I awoke to the shrill horn-blast of an on-coming boat. Traffic of all sorts exists in the Philippines: even out in the water en route to a lake island at 5:46 in the morning. I shook myself to a semi-conscious state and discovered that the world around me had already been wide-awake a long time ago. Bankas, Filipino bamboo boats, charged across the waters carrying students to school, merchants splayed their wares across their ponderous boats, a few elderly men sat by the shores fishing, with a pyramid of silvery fish by their sides as trophies. A surprising jolt of energy and busyness coursed through the blanket of lethargic humidity. Everything was at once familiar and unfamiliar.
I had volunteered to do community outreach before: building gers in the outback of Mongolia, whitewashing village sheds in rural India, teaching English to underprivileged children in the unsavory neighbourhoods of Hong Kong. Despite the compassionate thought behind each volunteer expedition, something about them made me feel deeply uncomfortable. It was as if there was not enough empathy or humanity in each intervening country that they had to ship someone thousands of miles away just to provide this innocuous service, usually something I completely had no expertise in. The emphasis was always on what they lacked rather than what they already had.
On this excursion to Talim Island, we were not the great saviors of poor fishing villages, rather, we were there to introduce a new feature in the micro-financial services that Grameen Foundation and its affiliates provided. We were reaching out to two barangays (villages), Kayome and Malakaban, as part of our Community Agent Network program. Once the banka was anchored, we scrambled out onto land, unwieldy in our steps, to an insulated basketball court and boisterous sari-sari stores: sari-sari meaning ‘variety-variety’ in Tagalog. As I discovered, the sari-sari store was a vibrant little store that sold knickknacks, bronze tins of sardines and spam, phone card load and soda pop bulbous and transparent like jellyfish.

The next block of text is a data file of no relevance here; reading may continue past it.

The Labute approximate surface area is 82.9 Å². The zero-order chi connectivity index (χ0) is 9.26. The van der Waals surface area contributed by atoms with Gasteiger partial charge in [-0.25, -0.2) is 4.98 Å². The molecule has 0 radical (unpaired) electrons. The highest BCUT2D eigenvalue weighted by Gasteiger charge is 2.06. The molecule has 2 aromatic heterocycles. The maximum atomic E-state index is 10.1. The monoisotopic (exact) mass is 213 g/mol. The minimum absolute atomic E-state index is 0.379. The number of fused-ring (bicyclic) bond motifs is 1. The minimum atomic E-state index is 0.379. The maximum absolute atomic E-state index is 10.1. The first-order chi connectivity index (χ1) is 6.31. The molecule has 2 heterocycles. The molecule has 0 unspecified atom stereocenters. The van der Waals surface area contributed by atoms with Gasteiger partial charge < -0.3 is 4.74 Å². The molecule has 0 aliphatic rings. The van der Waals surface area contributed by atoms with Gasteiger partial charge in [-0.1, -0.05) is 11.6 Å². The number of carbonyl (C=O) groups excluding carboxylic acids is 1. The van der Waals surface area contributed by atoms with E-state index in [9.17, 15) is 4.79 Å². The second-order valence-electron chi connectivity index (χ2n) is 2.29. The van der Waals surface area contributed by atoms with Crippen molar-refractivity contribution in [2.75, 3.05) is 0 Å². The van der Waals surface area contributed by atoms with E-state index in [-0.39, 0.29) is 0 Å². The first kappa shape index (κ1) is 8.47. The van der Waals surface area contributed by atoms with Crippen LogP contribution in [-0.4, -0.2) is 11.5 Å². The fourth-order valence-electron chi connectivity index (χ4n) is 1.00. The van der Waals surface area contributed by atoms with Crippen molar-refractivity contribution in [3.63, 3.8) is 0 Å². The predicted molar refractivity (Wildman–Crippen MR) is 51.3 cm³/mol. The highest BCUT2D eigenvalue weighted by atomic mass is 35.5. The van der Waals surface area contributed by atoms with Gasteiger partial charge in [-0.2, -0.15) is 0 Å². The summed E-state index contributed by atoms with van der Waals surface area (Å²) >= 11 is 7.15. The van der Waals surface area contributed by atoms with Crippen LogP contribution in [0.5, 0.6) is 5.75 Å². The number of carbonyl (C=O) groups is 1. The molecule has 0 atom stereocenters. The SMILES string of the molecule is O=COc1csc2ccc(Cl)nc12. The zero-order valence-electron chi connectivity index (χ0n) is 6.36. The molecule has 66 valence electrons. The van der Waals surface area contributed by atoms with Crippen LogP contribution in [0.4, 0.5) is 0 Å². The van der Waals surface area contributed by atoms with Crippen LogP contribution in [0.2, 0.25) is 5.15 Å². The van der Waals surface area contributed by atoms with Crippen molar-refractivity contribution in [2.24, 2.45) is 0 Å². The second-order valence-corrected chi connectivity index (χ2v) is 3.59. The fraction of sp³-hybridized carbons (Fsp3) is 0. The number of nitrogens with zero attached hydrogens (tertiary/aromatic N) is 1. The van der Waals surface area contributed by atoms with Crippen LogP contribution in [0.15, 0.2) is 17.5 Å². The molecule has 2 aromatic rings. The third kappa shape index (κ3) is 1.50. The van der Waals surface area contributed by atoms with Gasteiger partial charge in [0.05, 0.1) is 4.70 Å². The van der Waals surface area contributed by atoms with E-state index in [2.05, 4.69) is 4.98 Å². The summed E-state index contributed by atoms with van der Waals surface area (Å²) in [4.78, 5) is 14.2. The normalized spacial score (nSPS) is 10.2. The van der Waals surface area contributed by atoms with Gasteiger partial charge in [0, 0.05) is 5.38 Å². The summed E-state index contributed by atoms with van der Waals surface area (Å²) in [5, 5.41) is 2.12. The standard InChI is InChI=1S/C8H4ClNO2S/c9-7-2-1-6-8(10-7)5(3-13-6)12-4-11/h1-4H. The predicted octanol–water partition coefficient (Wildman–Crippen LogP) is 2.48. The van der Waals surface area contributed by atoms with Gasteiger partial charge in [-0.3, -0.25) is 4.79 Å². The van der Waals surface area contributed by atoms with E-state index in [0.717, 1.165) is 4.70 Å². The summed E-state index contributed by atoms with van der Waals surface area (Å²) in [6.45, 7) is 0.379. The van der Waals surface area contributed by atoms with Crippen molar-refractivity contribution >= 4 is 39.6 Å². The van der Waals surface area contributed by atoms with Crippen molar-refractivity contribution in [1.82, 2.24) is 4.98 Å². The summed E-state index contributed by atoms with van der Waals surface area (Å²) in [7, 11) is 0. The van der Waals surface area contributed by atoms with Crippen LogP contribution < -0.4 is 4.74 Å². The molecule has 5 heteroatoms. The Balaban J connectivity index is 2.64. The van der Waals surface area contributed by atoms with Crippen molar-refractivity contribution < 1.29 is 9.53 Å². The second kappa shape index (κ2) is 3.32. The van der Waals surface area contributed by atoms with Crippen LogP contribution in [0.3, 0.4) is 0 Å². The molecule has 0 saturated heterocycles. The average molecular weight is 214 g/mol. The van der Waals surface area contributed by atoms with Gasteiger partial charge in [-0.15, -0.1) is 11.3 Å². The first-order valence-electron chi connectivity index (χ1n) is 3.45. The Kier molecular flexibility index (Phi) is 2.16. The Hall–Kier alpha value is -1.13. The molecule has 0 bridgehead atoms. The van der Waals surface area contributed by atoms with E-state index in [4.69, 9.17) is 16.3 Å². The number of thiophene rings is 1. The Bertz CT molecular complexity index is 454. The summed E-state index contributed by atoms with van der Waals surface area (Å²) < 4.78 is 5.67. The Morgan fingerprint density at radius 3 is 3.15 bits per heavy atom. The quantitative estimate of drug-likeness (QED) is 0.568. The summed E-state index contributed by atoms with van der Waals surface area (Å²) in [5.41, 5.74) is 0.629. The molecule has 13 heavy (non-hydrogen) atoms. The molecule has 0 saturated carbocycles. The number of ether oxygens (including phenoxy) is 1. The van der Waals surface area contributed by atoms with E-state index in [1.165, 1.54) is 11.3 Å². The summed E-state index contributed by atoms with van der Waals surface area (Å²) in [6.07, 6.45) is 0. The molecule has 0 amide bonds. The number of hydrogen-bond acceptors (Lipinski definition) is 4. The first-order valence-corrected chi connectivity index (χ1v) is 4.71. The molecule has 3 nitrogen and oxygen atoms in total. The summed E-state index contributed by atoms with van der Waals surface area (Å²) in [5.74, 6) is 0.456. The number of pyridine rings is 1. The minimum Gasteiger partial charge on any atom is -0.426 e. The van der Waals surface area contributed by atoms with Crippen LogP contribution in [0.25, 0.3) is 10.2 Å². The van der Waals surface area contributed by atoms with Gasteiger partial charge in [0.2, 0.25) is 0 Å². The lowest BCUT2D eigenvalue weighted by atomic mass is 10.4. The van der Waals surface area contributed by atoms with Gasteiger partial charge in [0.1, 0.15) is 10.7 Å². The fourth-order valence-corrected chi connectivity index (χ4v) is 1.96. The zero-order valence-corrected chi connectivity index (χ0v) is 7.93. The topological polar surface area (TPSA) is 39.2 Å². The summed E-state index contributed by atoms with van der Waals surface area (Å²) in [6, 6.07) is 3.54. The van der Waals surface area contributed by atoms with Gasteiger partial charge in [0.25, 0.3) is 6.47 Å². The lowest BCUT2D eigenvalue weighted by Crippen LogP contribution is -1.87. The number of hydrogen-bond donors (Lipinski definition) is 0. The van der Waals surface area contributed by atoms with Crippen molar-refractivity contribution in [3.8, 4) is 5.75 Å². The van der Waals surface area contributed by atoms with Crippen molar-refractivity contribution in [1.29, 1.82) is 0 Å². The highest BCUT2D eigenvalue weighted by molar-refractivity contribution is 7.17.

These convenient stores were the social and mercantile cornerstones of the barangay, and under a partnership with Grameen Foundation, they fulfilled a noble, but nonetheless mercantile purpose in providing financial services to thousands of isolated villagers. By using a mobile app or a mobile device created by Grameen and its partners, these storeowners empower villagers to pay for their rent, water and electric supply, gain access to credit and even micro-insurance. Sari-sari stores are doing something that many financial institutions in the Philippines have not been able to accomplish. Since the Philippines is geographically made-up of 7,107 islands, the long distance and difficulty in laying out infrastructure hindered the provision of financial services to 36% of municipalities in the Philippines. Scattered across thousands of islands in their stained white tank-tops and flimsy flip-flops, sari-sari owners have provided an alternative so effective that nine in ten municipalities now have freedom to credit.
In the tepid basketball court, a makeshift community center is erected out of tarp, boxes of free food, chairs and volunteers. Children sway to the bass line of Despacito booming from the ubiquitous Filipino karaoke machine. A lady in line talks about building a new house with a loan. A teenager carrying her baby finally has the time and money to restart her education. A young man no longer has to travel three hours by jeepney, boat, then jeepney again to pay his bills.
A line from the great Amartya Sen pops into my head – development in part, is the freedom of opportunity. It is the unerring hope that tomorrow the roof above my head, torn by rain and wind, will one day be replaced by brick and concrete. That with deft hands, a steady head and given a chance to shine, I may make the most of what I already have, and more.
---Boris But (BwB Volunteer)
Boris is a BwB volunteer supporting Grameen Foundation's work in the Philippines through a summer internship.